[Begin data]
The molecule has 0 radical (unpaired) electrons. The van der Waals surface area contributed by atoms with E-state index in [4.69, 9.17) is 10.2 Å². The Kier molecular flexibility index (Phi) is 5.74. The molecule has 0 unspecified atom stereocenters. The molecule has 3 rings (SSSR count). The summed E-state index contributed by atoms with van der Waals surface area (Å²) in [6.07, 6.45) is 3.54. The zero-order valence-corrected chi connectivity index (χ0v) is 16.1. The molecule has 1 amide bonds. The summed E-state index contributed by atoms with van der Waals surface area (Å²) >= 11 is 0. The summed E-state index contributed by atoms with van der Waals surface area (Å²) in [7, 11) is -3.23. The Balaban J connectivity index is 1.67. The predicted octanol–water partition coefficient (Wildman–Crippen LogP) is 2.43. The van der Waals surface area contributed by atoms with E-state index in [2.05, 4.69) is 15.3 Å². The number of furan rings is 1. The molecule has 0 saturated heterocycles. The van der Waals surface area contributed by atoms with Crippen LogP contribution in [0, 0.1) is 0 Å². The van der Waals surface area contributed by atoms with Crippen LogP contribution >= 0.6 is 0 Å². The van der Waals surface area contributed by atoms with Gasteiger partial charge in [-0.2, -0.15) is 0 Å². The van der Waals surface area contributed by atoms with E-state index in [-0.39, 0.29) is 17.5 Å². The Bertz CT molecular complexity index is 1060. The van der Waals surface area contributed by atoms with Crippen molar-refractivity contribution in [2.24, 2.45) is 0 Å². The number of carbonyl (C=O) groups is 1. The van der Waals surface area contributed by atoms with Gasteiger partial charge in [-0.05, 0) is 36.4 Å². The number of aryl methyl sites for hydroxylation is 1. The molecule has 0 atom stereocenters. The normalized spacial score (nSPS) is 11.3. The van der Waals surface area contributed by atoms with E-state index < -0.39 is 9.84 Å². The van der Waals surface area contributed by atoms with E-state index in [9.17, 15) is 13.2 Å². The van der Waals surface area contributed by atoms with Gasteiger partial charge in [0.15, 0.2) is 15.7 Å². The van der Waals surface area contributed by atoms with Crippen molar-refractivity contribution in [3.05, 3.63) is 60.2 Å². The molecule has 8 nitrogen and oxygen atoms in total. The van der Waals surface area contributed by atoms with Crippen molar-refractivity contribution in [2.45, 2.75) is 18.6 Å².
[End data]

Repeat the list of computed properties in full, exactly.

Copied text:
The molecule has 0 radical (unpaired) electrons. The van der Waals surface area contributed by atoms with E-state index in [4.69, 9.17) is 10.2 Å². The Kier molecular flexibility index (Phi) is 5.74. The molecule has 0 unspecified atom stereocenters. The molecule has 3 rings (SSSR count). The summed E-state index contributed by atoms with van der Waals surface area (Å²) in [6.07, 6.45) is 3.54. The zero-order valence-corrected chi connectivity index (χ0v) is 16.1. The molecule has 1 amide bonds. The summed E-state index contributed by atoms with van der Waals surface area (Å²) >= 11 is 0. The summed E-state index contributed by atoms with van der Waals surface area (Å²) in [7, 11) is -3.23. The Balaban J connectivity index is 1.67. The predicted octanol–water partition coefficient (Wildman–Crippen LogP) is 2.43. The van der Waals surface area contributed by atoms with E-state index in [2.05, 4.69) is 15.3 Å². The number of furan rings is 1. The molecule has 0 saturated heterocycles. The van der Waals surface area contributed by atoms with Crippen LogP contribution in [0, 0.1) is 0 Å². The van der Waals surface area contributed by atoms with Crippen LogP contribution >= 0.6 is 0 Å². The van der Waals surface area contributed by atoms with Gasteiger partial charge in [-0.2, -0.15) is 0 Å². The van der Waals surface area contributed by atoms with E-state index in [-0.39, 0.29) is 17.5 Å². The Bertz CT molecular complexity index is 1060. The van der Waals surface area contributed by atoms with Crippen molar-refractivity contribution in [2.24, 2.45) is 0 Å². The number of carbonyl (C=O) groups is 1. The van der Waals surface area contributed by atoms with Gasteiger partial charge in [-0.05, 0) is 36.4 Å². The number of aryl methyl sites for hydroxylation is 1. The molecule has 0 atom stereocenters. The normalized spacial score (nSPS) is 11.3. The van der Waals surface area contributed by atoms with E-state index < -0.39 is 9.84 Å². The van der Waals surface area contributed by atoms with E-state index in [9.17, 15) is 13.2 Å². The van der Waals surface area contributed by atoms with Gasteiger partial charge in [0.15, 0.2) is 15.7 Å². The van der Waals surface area contributed by atoms with Crippen molar-refractivity contribution in [3.05, 3.63) is 60.2 Å². The molecule has 8 nitrogen and oxygen atoms in total. The van der Waals surface area contributed by atoms with Crippen molar-refractivity contribution in [2.45, 2.75) is 18.6 Å².